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Guest Opinion: No loyalty oath

In his weekly column in the Tidings on Feb. 17, Herb Rothschild compared Senate Bill 720, co-sponsored by Sen. Ron Wyden, to an unconstitutional McCarthy-era loyalty oath in support of Israel. Whether one agrees with the bill, it is simply an extension of an existing law enacted by the Carter administration that prohibited American businesses from complying with boycotts of American allies that might be required by foreign governments. Jonathan Greenblatt, who heads the Anti-Defamation League, says the current revision of an existing law would simply "expand the 1977 law to include international organizations like the United Nations or the European Union.”

There is no loyalty oath suppressing free speech, and claiming that the “loyalty oath returns,” as Rothschild does, is defamatory. Criticism of Israel, or any nation for that matter, is the duty and free speech right of all people. Greenblatt writes, “The Israel Anti-Boycott Act does not target the rights of U.S. individuals and companies to criticize Israel, which — like any country— is subject to criticism for its policies. This bill declares that Congress ... opposes the United Nations Human Rights Council resolution of March 24, 2016, which urges countries to pressure companies to divest from, or break contracts with, Israel ...”

At the root of the issue seems to be Rothschild’s complete misunderstanding of what Zionism is and what it is not. It is not a colonial enterprise. In fact, it is an anti-colonial enterprise. During the  20th century well over 100 nation-states were created or reborn, some of them due to the demise of Ottoman, British and French colonialism, and many of them in the Middle East and Africa. Nations such as Jordan, Saudi Arabia and Kuwait that never existed as independent nations were created. And nations such as Hungary, Poland, Pakistan and Israel, who had an actual history of independence, were reborn as nations.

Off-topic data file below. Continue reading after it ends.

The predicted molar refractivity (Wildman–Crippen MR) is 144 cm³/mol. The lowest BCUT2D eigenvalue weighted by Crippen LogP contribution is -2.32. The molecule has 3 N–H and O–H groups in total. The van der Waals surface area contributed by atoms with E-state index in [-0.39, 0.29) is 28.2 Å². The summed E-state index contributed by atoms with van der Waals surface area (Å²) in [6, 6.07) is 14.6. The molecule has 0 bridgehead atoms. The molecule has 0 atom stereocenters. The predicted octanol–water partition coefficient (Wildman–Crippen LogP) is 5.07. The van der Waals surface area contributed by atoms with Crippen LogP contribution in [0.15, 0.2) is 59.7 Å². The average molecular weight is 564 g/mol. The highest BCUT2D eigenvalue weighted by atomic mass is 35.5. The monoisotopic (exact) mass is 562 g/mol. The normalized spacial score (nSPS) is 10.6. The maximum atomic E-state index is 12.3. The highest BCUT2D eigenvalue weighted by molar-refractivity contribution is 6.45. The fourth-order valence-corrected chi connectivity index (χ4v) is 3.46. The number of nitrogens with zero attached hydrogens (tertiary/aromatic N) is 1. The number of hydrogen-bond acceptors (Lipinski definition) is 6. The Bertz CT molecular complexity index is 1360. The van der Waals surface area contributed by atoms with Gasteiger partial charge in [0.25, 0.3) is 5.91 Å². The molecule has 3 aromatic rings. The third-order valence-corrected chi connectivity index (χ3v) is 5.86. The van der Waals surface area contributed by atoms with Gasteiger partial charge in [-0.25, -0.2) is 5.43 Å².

Zionism is simply the national rights movement of the Jewish people to their ancient homeland called Judea and renamed Palestine by the Roman Empire to remove its Jewish historical identity. It is not a liberal or conservative movement, nor does it identify with a particular political party today. Zionism simply asserts the right of Israel to exist as an independent Jewish nation with equal rights for all its citizens: Jewish, Christian, Muslim, Druse, and its non-religious citizens. It does not prevent the claim of Palestinians to their own nation, but that is something that would have to be negotiated, taking into account Israel’s unique security needs due to its small size within the much larger Arab Middle East.

Nor does Zionism mean that every policy of the Israeli government is good. Israel, like any other democracy, is not above criticism. Zionism simply means that Israel has the same right to exist and to be judged with the same standards based on moral equivalency as any other nation. Nothing more, nothing less.

Finally, Rothschild’s assertion that “Zionists have long tried to suppress any criticism of Israel, with considerable success” borders on slander. He knows first-hand that Zionists belonging to the Jewish and non-Jewish community in Ashland have always been ready for a respectful dialogue and debate, but have never tried to “suppress any criticism” of Israel. Unless he believes that dialogue and offering alternative opinions to his own is a form of suppression.

This is true for Zionists throughout America and Israel who legally assert their right to respond to attempts to defame Judaism, or delegitimatize the nation of Israel, as is done too often by sponsors of the BDS (Boycott, Divest, and Sanction) movement.

— Rabbi David Zaslow is the spiritual leader of Havurah Shir Hadash in Ashland.